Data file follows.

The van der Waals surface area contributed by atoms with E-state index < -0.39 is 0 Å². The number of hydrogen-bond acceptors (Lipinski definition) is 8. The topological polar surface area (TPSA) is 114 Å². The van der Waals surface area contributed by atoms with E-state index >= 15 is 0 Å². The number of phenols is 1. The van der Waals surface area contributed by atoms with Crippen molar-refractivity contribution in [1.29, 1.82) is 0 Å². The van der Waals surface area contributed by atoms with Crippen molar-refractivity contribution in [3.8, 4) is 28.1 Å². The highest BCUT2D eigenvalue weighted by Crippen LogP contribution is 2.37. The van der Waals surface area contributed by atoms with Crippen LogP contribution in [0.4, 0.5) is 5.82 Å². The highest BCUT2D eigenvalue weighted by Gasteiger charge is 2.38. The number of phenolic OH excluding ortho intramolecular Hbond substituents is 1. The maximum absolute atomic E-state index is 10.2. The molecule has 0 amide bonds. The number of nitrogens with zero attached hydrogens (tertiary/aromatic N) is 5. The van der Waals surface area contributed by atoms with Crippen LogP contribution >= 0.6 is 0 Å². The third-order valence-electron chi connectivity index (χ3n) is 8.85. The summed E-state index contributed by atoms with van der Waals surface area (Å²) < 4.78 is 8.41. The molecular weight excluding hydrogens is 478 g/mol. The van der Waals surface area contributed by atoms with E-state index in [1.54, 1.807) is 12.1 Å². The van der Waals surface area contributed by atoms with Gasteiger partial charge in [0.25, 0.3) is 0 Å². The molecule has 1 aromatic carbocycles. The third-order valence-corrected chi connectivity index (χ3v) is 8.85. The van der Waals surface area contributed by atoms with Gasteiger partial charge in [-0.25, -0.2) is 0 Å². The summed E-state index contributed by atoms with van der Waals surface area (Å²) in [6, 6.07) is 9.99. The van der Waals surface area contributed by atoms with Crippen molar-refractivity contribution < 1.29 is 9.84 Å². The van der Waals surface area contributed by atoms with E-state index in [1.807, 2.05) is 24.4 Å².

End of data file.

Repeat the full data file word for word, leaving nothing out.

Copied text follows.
The van der Waals surface area contributed by atoms with E-state index < -0.39 is 0 Å². The number of hydrogen-bond acceptors (Lipinski definition) is 8. The topological polar surface area (TPSA) is 114 Å². The van der Waals surface area contributed by atoms with E-state index >= 15 is 0 Å². The number of phenols is 1. The van der Waals surface area contributed by atoms with Crippen molar-refractivity contribution in [1.29, 1.82) is 0 Å². The van der Waals surface area contributed by atoms with Crippen molar-refractivity contribution in [3.8, 4) is 28.1 Å². The highest BCUT2D eigenvalue weighted by Crippen LogP contribution is 2.37. The van der Waals surface area contributed by atoms with Crippen LogP contribution in [0.4, 0.5) is 5.82 Å². The highest BCUT2D eigenvalue weighted by Gasteiger charge is 2.38. The number of phenolic OH excluding ortho intramolecular Hbond substituents is 1. The maximum absolute atomic E-state index is 10.2. The molecule has 0 amide bonds. The number of nitrogens with zero attached hydrogens (tertiary/aromatic N) is 5. The van der Waals surface area contributed by atoms with Crippen LogP contribution >= 0.6 is 0 Å². The third-order valence-electron chi connectivity index (χ3n) is 8.85. The summed E-state index contributed by atoms with van der Waals surface area (Å²) < 4.78 is 8.41. The molecular weight excluding hydrogens is 478 g/mol. The van der Waals surface area contributed by atoms with E-state index in [1.54, 1.807) is 12.1 Å². The van der Waals surface area contributed by atoms with Gasteiger partial charge in [0.25, 0.3) is 0 Å². The molecule has 1 aromatic carbocycles. The third-order valence-corrected chi connectivity index (χ3v) is 8.85. The van der Waals surface area contributed by atoms with Gasteiger partial charge in [-0.25, -0.2) is 0 Å². The summed E-state index contributed by atoms with van der Waals surface area (Å²) in [6, 6.07) is 9.99. The van der Waals surface area contributed by atoms with Crippen molar-refractivity contribution < 1.29 is 9.84 Å². The van der Waals surface area contributed by atoms with E-state index in [1.807, 2.05) is 24.4 Å².